Google recommends that, like pricing, sellers should include shipping information in the Google shopping listing they create. Determining shipping costs can be complicated depending on factors like weight, size, and distance, and it is better to overestimate shipping costs. It will ensure that customers are unpleasantly surprised at checkout with higher-than-expected charges.
Correctly Implement Product Identifiers
For several Google merchant listing experiences, products must have unique identifiers such as a GSTIN number, an NPN number, or a product name. Google says the more identifiers you can provide, the better it is.
Be careful not to think of SKU or stock-keeping unit as a product identifier. Google doesn’t accept an SKU as it is inconsistent across merchants.
Your product web page structured data markup should include product identifiers like GTIN to stand a better chance of appearing in search results. Again, the Merchant Center report available in your Google Search Console can help you identify any errors related to product identifiers through warnings.
Ensure Adherence to Quality Guidelines
Just like any available tool for improving the quality of search results, rich data can be manipulated by some people to gain better visibility in Google search results. However, you must follow the guidelines to avoid any manual actions.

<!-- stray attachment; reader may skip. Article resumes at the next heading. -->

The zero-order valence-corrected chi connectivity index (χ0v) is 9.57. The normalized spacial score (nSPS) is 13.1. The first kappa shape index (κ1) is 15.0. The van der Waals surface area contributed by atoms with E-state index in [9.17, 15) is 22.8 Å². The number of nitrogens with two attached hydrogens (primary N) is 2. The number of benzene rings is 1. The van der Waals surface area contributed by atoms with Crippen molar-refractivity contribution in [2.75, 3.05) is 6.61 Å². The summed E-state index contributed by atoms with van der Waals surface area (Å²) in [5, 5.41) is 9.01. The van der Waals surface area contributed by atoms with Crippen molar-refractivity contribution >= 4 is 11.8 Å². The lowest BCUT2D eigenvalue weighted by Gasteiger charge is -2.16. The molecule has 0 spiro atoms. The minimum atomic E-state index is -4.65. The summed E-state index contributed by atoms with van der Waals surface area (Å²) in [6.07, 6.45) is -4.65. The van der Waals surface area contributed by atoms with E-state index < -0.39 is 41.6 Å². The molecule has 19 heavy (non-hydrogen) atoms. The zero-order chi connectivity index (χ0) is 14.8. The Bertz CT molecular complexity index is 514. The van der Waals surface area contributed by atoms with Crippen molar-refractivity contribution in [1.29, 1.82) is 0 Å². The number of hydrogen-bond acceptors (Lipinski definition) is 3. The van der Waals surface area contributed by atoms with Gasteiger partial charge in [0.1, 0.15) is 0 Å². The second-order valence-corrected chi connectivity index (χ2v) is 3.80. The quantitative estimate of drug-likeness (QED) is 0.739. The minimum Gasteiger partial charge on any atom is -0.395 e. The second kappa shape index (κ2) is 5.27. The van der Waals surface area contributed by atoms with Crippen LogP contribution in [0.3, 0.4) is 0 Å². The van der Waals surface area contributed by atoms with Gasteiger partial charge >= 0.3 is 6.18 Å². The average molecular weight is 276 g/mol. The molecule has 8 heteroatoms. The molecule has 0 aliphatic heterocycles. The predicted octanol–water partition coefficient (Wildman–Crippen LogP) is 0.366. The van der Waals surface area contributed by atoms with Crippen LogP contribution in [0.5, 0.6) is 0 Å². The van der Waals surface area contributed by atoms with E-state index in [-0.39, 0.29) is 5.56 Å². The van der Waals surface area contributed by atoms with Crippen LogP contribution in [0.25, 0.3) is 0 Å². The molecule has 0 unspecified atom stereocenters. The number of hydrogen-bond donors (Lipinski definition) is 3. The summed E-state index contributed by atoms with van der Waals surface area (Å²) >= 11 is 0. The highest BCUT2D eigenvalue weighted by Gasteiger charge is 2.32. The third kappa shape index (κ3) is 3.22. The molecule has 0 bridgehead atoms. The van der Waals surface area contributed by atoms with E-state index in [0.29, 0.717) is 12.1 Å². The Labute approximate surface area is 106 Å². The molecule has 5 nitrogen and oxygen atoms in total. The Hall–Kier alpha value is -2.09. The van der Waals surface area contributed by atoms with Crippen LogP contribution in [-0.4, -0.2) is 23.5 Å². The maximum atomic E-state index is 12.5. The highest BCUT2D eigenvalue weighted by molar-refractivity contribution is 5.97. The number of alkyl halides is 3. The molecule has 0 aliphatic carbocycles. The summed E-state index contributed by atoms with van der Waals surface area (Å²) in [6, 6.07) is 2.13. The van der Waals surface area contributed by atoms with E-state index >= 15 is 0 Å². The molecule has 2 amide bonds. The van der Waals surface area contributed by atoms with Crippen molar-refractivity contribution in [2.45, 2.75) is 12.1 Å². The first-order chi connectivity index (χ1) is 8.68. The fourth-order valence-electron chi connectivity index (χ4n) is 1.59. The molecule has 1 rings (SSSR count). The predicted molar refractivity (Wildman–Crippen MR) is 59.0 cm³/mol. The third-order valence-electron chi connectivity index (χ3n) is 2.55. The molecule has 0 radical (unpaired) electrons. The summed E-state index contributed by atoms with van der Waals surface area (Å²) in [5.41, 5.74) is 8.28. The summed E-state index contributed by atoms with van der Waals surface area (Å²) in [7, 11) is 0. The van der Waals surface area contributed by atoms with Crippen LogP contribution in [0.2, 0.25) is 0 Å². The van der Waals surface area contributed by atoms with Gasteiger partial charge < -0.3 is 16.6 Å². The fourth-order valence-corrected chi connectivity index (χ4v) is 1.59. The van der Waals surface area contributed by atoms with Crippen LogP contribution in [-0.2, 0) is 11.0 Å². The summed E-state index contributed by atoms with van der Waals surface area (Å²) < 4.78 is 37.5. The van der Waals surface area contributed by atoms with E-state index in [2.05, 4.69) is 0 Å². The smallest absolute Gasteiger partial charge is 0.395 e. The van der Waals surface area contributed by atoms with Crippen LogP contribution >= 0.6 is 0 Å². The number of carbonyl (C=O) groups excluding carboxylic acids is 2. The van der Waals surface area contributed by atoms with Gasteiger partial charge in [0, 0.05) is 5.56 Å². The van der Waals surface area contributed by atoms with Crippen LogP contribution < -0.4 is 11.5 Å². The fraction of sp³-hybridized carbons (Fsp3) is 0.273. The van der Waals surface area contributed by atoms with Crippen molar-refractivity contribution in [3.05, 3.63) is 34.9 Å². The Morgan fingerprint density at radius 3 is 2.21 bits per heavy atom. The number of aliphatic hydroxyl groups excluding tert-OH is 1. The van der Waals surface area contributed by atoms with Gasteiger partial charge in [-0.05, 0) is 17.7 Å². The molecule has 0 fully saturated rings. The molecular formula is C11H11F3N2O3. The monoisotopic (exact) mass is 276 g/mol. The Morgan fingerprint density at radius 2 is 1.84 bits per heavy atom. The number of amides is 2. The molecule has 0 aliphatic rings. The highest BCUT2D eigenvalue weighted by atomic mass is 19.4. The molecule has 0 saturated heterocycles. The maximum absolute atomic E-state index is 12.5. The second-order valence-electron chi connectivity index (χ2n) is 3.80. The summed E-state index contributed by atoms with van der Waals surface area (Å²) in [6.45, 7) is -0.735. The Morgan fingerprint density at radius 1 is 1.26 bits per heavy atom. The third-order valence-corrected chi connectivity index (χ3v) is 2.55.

According to Google, “These quality guidelines are not easily testable using an automated tool. Violating a quality guideline can prevent syntactically correct structured data from being displayed as a rich result in Google Search, or possibly cause it to be marked as spam.”
You can refer to Google’s general structured data guidelines to learn more.
If you are not utilizing the capabilities of Google merchant listing experiences, you are losing sales and failing to boost your brand visibility over the competition.
These experiences are not just about ranking products for shopping searches but also about competing with deep-pocket brands that otherwise have huge marketing campaigns. For small businesses, Google merchant listing experiences are great for driving sales.
To make your products eligible for listing experiences, you must provide enough rich structured data to Google on the product web pages. The essential components to be included are structured data, Google Merchant Center feed, product pricing, and shipping information. Also, for some merchant listing experiences, the product’s rich data must have product identifiers such as GTIN, NPN, brand, and product name.
Once you have implemented these tips, don’t forget to use the merchant listing report available in your Google Search Console dashboard to verify the accuracy of rich data. This will ensure that product pages are optimized for a higher probability of featuring in Google’s search results for shopping queries.
And to further improve brand awareness and visibility for your online store, try these essential eCommerce link-building tips.